The discussion on metamodern poetry is picking up speed. After Seth Abramson’s series of celebrations of metamodern poetry in the Huffington Post (see here and here), a more critical appraisal has now appeared over at NonSite. Literary scholar Jennifer Ashton – author of the canonical study From Modernism to Postmodernism: American Poetry and Theory in the Twentieth Century - has published a very interesting essay on the poetry of Dana Ward. In his poem ‘Things the Baby Liked, A-Z’, Ward invokes the figure of Bertolt Brecht, noting that “people don’t talk much about him anymore is there some idea that his work is too didactic or plain in its political motivations to satisfy certain contemporary sensibilities”. He then continues to seemingly effortlessly reimagine Brecht first on a cosy fishing trip with Walter Benjamin and later as a macho Snoop Dogg avant-la-lettre, depoliticizing and recontextualising him in order to repopularize him. In her essay ‘Poetry and the Price of Milk’, Ashton argues that the constant repositioning that characterises Ward’s poetry, moving smoothly from the modernist political Brecht to the unpopular, apolitical postmodernist Brecht to the current alterpolitical Brecht, is less about creating a new critical idiom towards capitalism, i.e. demonstrating that there are alternative models to think about the world than the rigid systems available to us afford, than it is about producing the flexible cultural conditions in which it can thrive. The metamodernism of Ward, she suggests, with its “infinite array of attitudes and affective poles from which to swing, an A-Z of ever new (and old) things to “like”” (as the poem’s title suggests) succeeds in “turning beliefs (political and aesthetic alike) into something more like attitudes or inclinations”. Liberating as this may feel, in control as it may make us seem, it also, Ashton warns, “is nothing if not capitalism’s fantasy of the market, one in which what we “like” can also masquerade as a politics”.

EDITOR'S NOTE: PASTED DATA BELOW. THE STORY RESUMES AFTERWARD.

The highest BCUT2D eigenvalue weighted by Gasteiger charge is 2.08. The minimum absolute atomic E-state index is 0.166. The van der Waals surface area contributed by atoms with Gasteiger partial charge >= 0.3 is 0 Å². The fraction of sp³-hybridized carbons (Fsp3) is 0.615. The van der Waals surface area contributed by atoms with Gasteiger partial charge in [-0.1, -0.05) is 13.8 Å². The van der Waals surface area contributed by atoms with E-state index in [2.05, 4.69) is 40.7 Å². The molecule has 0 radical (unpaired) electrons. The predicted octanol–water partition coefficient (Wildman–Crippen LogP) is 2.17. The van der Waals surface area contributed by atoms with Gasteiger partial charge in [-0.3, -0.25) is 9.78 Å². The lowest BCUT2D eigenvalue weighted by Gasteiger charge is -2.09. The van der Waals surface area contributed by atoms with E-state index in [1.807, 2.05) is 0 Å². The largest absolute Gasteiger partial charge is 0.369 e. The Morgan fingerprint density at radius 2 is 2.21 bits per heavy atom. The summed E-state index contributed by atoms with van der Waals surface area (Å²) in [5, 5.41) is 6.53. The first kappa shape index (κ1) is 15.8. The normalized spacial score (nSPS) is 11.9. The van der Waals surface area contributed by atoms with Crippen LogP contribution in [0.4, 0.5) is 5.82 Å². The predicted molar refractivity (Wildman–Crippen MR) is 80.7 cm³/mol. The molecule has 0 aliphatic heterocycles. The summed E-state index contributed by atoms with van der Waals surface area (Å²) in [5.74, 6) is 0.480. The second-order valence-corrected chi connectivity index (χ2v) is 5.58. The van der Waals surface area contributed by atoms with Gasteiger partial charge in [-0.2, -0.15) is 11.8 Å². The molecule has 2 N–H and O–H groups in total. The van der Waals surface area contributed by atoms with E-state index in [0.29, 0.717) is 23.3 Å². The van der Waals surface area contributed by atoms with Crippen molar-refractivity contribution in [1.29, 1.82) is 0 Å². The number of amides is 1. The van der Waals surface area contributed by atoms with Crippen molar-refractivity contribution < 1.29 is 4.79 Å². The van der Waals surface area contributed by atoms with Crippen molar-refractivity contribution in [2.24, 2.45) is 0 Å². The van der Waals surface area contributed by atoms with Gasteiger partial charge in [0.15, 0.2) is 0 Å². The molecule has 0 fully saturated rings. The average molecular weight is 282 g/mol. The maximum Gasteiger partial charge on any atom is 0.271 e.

You can read the whole essay here. We’re very keen to hear your thoughts. If you’d like to join the discussion, get in touch via the comments section, email, facebook or twitter.